Sunday, October 11, 2015




                                Butcher turned Bodyguard 

          A heart-wrenching story unfolds in a village in Beed, the epicenter of drought in Marathawada, as a Muslim family— belonging to the traditional butchers' community—struggles to take care of their 165-strong cattle herd. 
Acute shortage of water and cattle feed is making it difficult for the cattle to survive the drought. 
Shabbir's family with their cattle.Image source : Dailymotion
The last hailstorm had claimed the lives of three calves and two cows apart from 12 cows dying within the last five years when the region was under a spell of acute drought.


The family does not own a phone and communication is facilitated by a local scribe Navnath Yewale. 
Shabbir and his family is dedicated to their cattle, a tradition initiated by Shabbir’s father Budan Sayyad in the seventies.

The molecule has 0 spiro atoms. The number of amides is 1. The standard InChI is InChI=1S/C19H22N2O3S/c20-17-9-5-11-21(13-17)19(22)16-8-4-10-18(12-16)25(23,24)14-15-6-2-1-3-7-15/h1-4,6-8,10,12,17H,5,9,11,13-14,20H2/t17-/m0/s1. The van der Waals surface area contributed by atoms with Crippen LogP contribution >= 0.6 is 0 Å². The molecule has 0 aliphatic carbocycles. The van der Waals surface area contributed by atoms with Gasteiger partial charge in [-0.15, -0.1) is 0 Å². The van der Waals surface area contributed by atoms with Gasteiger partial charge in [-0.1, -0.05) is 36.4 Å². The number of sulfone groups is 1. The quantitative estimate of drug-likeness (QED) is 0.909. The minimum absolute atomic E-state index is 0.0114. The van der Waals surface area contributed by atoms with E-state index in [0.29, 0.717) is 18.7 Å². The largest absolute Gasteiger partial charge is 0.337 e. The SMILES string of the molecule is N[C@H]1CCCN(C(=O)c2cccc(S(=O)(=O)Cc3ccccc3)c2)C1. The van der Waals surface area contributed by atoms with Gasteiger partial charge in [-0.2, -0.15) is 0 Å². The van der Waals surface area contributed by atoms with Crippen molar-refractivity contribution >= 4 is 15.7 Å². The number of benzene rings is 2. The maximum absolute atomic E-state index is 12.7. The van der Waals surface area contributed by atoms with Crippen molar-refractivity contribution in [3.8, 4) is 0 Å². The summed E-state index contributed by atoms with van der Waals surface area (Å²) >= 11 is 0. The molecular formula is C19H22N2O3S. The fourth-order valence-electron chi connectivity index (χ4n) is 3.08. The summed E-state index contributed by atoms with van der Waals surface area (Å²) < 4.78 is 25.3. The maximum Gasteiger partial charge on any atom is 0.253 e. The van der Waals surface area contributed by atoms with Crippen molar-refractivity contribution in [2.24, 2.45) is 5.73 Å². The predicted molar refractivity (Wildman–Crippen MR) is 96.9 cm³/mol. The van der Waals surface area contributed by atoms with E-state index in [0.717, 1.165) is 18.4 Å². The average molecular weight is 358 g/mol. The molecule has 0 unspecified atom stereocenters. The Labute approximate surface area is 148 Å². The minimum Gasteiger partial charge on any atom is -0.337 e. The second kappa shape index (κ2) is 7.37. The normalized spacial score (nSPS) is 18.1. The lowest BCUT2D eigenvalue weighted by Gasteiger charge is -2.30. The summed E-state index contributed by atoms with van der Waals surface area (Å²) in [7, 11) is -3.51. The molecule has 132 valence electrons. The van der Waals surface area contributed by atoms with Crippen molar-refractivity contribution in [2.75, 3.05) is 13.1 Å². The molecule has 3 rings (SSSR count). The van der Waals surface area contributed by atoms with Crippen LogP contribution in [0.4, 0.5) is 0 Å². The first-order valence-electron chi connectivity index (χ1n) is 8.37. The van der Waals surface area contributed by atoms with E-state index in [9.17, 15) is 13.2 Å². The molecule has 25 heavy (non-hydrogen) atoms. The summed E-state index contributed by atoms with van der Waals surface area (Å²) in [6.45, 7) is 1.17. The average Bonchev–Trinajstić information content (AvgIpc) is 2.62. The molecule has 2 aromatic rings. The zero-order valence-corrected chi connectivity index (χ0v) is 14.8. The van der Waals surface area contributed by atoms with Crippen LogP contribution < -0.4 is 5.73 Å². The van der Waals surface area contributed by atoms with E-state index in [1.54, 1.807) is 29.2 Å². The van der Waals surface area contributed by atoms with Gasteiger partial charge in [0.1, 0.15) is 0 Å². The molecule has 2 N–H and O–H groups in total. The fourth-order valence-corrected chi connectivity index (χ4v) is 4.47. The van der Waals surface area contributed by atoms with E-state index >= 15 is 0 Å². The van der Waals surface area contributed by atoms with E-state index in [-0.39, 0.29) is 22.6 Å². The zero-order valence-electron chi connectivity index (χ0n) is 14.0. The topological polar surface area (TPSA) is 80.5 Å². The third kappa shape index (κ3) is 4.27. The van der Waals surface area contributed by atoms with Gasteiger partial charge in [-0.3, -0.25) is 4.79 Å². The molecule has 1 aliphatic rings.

The family neither sells milk, nor offers the cow for meat. 
The bulls are sold only to local farmers at heavily-discounted prices on a written undertaking that they will not be sold to butchers and will be returned once they are old.


The family makes its living by selling cow dung as manure to farmers which fetches them about Rs 70,000 per year. 

The family’s transition, from belonging to the butcher’s community to become the protectors of cattle is interesting. 
“My father wanted to overcome the shame of being a Khatik, the term used in villages for butchers. 
"He started with two cows that he had saved from the butcher’s knives and began taking care of them,” said Shabbir. 
Following in his father’s footsteps, Shabbir purchased 10 cows from a butcher in 1972 and took care of them.
As news spread about this extra-ordinary butcher’s family of Dahiwandi, locals began assigning their aging cattle to their care. 

The numbers swelled to the 165 cattle that the family have under their care now. Shabbir’s family, including his wife Ashrabi, sons Ramzan and Yusuf and daughters-in-law Rizwan and Anzum do not consume beef. 
Shabbir herds the cattle into the wild to graze on the little vegetation available in the region.